Extant organizational learning theory conceptualizes organizational learning as an internal, member-based process, sometimes supported by, yet often independent of, IT. Recently, however, several organizations have begun to involve non-members systematically in their learning by using crowdsourcing......, a form of open innovation enabled by state-of-the-art IT. We examine the phenomenon of IT-enabled organizational learning with crowdsourcing in a longitudinal revelatory case study of one such organization, LEGO (2010-14). We studied the LEGO Cuusoo crowdsourcing platform’s secret test in Japan, its...... widely recognized global launch, and its success in generating top-selling LEGO models. Based on an analysis of how crowdsourcing contributes to the organizational learning at LEGO, we propose the “ambient organizational learning” framework. The framework accommodates both traditional, member...

  16. CYNICISM IN ORGANIZATIONAL CHANGE

    Directory of Open Access Journals (Sweden)

    Blanca S. GRAMA

    2013-10-01

    Full Text Available The dynamic features of the labor market outline the perfect background in which organization are constantly dealing with the necessity to implement change in strategy, structure, processes or culture. On this background the factors that can damage the process of organizational change receive more and more attention. Cynicism in organizational change is a possible source of resistance which starts to capture researchers interests. Organizational cynicism research represents a new subject in the specialized literature of Romania. Research on this topic show that organizational cynicism is the result of attitudes made out of beliefs, affects and behavior toward organization. On the basis of the reviews and conceptualization we propose a research agenda of cynicism on organizational change.

  17. Organizational climate in primary care settings: implications for nurse practitioner practice.

    Science.gov (United States)

    Poghosyan, Lusine; Nannini, Angela; Clarke, Sean

    2013-03-01

    The purpose of this review is to investigate literature related to organizational climate, define organizational climate, and identify its domains for nurse practitioner (NP) practice in primary care settings. A search was conducted using MEDLINE, PubMed, HealthSTAR/Ovid, ISI Web of Science, and several other health policy and nursingy databases. In primary care settings, organizational climate for NPs is a set of organizational attributes, which are perceived by NPs about their practice setting, emerge from the way the organization interacts with NPs, and affect NP behaviors and outcomes. Autonomy, NP-physician relations, and professional visibility were identified as organizational climate domains. NPs should be encouraged to assess organizational climate in their workplace and choose organizations that promote autonomy, collegiality between NPs and physicians, and encourage professional visibility. Organizational and NP awareness of qualities that foster NP practice will be a first step for developing strategies to creating an optimal organizational climate for NPs to deliver high-quality care. More research is needed to develop a comprehensive conceptual framework for organizational climate and develop new instruments to accurately measure organizational climate and link it to NP and patient outcomes. ©2012 The Author(s) Journal compilation ©2012 American Association of Nurse Practitioners.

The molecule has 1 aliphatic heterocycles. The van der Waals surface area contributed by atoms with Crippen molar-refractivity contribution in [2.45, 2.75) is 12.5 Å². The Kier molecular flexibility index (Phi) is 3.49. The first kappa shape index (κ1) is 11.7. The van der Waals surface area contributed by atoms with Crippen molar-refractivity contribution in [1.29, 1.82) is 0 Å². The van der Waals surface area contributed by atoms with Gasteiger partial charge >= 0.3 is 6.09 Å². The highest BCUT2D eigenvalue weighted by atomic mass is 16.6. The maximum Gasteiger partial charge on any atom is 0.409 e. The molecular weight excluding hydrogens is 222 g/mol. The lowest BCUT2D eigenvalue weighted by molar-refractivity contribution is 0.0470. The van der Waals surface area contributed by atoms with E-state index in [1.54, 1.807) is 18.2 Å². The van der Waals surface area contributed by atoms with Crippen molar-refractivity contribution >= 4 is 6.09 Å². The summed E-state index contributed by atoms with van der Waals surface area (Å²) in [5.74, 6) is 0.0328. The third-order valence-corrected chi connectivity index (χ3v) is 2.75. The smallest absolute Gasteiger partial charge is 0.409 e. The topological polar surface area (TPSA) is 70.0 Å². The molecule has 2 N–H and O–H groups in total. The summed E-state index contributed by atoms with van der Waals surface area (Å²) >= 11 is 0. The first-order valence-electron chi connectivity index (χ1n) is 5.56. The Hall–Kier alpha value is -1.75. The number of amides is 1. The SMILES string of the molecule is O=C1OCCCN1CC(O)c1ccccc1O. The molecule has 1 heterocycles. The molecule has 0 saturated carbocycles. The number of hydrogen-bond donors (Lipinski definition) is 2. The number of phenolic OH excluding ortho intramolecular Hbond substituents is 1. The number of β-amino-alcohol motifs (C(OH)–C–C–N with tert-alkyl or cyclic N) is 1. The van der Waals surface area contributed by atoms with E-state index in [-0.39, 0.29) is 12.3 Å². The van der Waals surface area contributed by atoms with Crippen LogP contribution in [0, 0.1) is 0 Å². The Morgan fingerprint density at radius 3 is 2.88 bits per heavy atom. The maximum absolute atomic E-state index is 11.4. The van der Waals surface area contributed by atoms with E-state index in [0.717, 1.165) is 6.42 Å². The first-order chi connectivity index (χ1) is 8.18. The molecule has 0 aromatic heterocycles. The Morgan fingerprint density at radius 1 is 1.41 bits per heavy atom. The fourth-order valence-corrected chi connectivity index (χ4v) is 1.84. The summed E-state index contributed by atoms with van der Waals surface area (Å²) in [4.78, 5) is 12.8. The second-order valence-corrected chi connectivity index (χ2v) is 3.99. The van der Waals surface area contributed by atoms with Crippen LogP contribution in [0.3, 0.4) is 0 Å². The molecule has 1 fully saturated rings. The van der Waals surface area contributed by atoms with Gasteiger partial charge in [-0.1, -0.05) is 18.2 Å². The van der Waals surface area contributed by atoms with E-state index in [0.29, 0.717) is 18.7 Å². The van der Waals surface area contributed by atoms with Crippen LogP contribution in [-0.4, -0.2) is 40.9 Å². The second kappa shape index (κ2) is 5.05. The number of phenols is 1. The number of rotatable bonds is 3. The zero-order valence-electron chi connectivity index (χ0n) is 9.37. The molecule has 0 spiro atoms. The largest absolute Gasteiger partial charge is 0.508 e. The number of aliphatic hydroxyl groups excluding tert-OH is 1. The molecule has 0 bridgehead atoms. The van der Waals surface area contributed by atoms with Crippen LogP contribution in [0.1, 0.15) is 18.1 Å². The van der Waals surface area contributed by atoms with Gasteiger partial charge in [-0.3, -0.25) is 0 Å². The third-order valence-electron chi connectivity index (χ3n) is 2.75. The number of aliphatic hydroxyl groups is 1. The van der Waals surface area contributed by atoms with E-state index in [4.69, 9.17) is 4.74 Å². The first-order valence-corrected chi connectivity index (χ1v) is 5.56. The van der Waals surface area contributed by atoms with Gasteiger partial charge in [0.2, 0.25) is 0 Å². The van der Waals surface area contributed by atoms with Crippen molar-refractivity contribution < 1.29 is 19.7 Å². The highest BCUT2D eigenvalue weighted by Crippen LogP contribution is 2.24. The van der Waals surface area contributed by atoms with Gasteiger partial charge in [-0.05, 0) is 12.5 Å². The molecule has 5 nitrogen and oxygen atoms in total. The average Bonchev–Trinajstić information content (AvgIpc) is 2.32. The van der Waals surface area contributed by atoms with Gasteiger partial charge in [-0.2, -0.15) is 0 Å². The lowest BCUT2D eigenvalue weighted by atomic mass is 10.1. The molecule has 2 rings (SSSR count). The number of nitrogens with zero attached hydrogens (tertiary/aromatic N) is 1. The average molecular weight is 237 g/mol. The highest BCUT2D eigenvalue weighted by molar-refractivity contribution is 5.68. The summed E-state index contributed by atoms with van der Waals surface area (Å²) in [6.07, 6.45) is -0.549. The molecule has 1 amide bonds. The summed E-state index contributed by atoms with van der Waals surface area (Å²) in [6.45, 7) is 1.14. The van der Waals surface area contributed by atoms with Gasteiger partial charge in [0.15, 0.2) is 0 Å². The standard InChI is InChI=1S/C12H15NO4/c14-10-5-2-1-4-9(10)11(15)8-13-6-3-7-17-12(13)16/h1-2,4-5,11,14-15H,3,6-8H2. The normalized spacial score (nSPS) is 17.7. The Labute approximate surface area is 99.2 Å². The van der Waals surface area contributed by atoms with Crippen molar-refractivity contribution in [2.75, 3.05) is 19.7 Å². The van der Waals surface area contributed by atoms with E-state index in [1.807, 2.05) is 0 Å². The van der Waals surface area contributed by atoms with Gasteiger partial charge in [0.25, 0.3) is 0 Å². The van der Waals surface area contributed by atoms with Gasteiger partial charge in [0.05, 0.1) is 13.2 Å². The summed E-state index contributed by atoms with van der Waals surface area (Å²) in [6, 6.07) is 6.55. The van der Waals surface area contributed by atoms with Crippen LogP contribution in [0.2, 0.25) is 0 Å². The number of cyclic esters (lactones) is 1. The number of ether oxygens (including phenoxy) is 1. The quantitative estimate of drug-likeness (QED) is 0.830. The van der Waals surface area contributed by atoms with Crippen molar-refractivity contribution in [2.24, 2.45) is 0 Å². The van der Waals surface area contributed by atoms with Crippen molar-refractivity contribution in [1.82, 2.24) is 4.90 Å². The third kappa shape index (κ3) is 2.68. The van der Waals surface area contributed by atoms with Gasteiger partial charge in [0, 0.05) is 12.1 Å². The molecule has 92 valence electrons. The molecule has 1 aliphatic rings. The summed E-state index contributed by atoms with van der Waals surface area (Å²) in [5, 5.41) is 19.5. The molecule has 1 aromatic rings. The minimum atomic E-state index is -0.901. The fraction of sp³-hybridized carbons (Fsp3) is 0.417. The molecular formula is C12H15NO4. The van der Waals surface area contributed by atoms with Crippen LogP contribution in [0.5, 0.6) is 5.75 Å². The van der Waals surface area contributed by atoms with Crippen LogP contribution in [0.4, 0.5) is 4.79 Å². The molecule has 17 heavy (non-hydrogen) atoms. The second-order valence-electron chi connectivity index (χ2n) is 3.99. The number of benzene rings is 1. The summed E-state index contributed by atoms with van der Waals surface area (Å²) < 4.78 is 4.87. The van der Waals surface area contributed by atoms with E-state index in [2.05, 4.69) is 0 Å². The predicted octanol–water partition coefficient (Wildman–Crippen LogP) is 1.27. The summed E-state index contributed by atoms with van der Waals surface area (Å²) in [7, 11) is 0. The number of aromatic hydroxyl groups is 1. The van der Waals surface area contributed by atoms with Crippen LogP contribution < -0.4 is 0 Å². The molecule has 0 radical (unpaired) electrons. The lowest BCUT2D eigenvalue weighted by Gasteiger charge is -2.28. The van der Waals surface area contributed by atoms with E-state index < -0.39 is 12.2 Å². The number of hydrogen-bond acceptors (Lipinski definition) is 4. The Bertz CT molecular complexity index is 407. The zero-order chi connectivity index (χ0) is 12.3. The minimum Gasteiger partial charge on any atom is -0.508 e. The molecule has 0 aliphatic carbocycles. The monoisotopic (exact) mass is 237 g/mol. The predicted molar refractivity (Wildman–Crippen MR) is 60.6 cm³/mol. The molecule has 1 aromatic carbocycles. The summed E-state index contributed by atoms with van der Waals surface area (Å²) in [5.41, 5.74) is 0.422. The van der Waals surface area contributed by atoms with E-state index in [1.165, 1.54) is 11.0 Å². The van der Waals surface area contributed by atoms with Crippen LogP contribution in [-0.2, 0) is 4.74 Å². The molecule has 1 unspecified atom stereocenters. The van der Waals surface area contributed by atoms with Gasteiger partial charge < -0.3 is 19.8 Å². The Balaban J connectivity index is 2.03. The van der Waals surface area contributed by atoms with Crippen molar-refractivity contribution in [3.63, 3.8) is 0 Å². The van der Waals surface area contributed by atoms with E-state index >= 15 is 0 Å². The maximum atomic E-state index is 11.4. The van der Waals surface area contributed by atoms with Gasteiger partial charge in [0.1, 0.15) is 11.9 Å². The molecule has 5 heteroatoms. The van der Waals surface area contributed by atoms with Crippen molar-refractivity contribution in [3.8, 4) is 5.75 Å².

18. Workplace incivility: a concept analysis.

    Science.gov (United States)

    Abolfazl Vagharseyyedin, Seyyed

    2015-01-01

    This study aimed to describe the meaning of the concept 'workplace incivility' and promote consistency in its application in nursing research and practice. The methodology introduced by Walker and Avant was used to analyze this concept. A total number of 50 studies that had essentially addressed the concept of incivility in employees' work environment was selected. Ambiguous intent, violation of mutual respect, low intensity and lack of physical assault were identified as the defining attributes of workplace incivility. The necessary antecedent of workplace incivility consisted of the presence of two or more people, with one or more as the source of the incivility, and another or others as its target in the workplace. Moreover, certain individual and organisational factors were the potential antecedents of workplace incivility. Possible negative outcomes for victims, witnesses, organisations, society and perpetrators of such behaviours, such as increased cost for the organisation, reduced citizenship performance, psychological distress and anxiety were identified as outcomes of workplace incivility. Results of the current concept analysis can guide nurse managers to design interventions so that the occurrence of workplace incivility can be reduced. Further studies can focus on testing the psychometric properties of the existing workplace incivility scales, especially uncivil behaviours experienced by nurses across different societies or cultures.

  19. Emotion in the library workplace

    CERN Document Server